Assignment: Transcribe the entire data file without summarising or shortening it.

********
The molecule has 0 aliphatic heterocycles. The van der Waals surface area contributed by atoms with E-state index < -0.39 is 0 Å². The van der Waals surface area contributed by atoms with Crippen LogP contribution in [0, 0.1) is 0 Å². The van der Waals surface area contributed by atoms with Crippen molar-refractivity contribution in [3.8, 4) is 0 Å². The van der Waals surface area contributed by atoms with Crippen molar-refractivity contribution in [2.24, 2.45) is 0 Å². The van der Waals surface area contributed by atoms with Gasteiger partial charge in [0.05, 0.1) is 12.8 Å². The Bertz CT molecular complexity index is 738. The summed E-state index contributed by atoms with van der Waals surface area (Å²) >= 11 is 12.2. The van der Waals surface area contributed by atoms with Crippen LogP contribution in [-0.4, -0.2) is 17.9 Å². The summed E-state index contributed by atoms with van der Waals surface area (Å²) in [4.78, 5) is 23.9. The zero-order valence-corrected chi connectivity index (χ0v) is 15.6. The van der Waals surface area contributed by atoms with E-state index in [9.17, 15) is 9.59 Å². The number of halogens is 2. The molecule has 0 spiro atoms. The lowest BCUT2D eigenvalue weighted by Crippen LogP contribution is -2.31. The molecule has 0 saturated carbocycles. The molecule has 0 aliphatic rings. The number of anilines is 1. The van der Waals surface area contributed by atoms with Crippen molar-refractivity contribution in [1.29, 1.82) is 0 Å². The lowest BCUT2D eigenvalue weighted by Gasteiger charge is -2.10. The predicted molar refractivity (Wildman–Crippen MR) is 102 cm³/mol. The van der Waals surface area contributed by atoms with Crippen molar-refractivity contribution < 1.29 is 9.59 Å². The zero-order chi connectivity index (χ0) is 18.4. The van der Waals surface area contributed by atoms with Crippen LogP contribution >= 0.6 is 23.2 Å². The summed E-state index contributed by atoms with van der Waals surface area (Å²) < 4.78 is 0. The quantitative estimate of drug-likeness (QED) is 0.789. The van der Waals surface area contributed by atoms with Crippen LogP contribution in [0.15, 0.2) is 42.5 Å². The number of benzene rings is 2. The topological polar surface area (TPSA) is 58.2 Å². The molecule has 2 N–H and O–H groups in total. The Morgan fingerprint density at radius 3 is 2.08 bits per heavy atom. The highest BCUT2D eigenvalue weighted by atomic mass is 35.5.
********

The molecule has 0 aliphatic heterocycles. The van der Waals surface area contributed by atoms with E-state index < -0.39 is 0 Å². The van der Waals surface area contributed by atoms with Crippen LogP contribution in [0, 0.1) is 0 Å². The van der Waals surface area contributed by atoms with Crippen molar-refractivity contribution in [3.8, 4) is 0 Å². The van der Waals surface area contributed by atoms with Crippen molar-refractivity contribution in [2.24, 2.45) is 0 Å². The van der Waals surface area contributed by atoms with Gasteiger partial charge in [0.05, 0.1) is 12.8 Å². The Bertz CT molecular complexity index is 738. The summed E-state index contributed by atoms with van der Waals surface area (Å²) >= 11 is 12.2. The van der Waals surface area contributed by atoms with Crippen LogP contribution in [-0.4, -0.2) is 17.9 Å². The summed E-state index contributed by atoms with van der Waals surface area (Å²) in [4.78, 5) is 23.9. The zero-order valence-corrected chi connectivity index (χ0v) is 15.6. The van der Waals surface area contributed by atoms with E-state index in [9.17, 15) is 9.59 Å². The number of halogens is 2. The molecule has 0 spiro atoms. The lowest BCUT2D eigenvalue weighted by Crippen LogP contribution is -2.31. The molecule has 0 saturated carbocycles. The molecule has 0 aliphatic rings. The number of anilines is 1. The van der Waals surface area contributed by atoms with Crippen molar-refractivity contribution in [1.29, 1.82) is 0 Å². The lowest BCUT2D eigenvalue weighted by Gasteiger charge is -2.10. The predicted molar refractivity (Wildman–Crippen MR) is 102 cm³/mol. The van der Waals surface area contributed by atoms with Crippen molar-refractivity contribution < 1.29 is 9.59 Å². The zero-order chi connectivity index (χ0) is 18.4. The van der Waals surface area contributed by atoms with Crippen LogP contribution >= 0.6 is 23.2 Å². The summed E-state index contributed by atoms with van der Waals surface area (Å²) < 4.78 is 0. The quantitative estimate of drug-likeness (QED) is 0.789. The van der Waals surface area contributed by atoms with Crippen LogP contribution in [0.15, 0.2) is 42.5 Å². The number of benzene rings is 2. The topological polar surface area (TPSA) is 58.2 Å². The molecule has 2 N–H and O–H groups in total. The Morgan fingerprint density at radius 3 is 2.08 bits per heavy atom. The highest BCUT2D eigenvalue weighted by atomic mass is 35.5.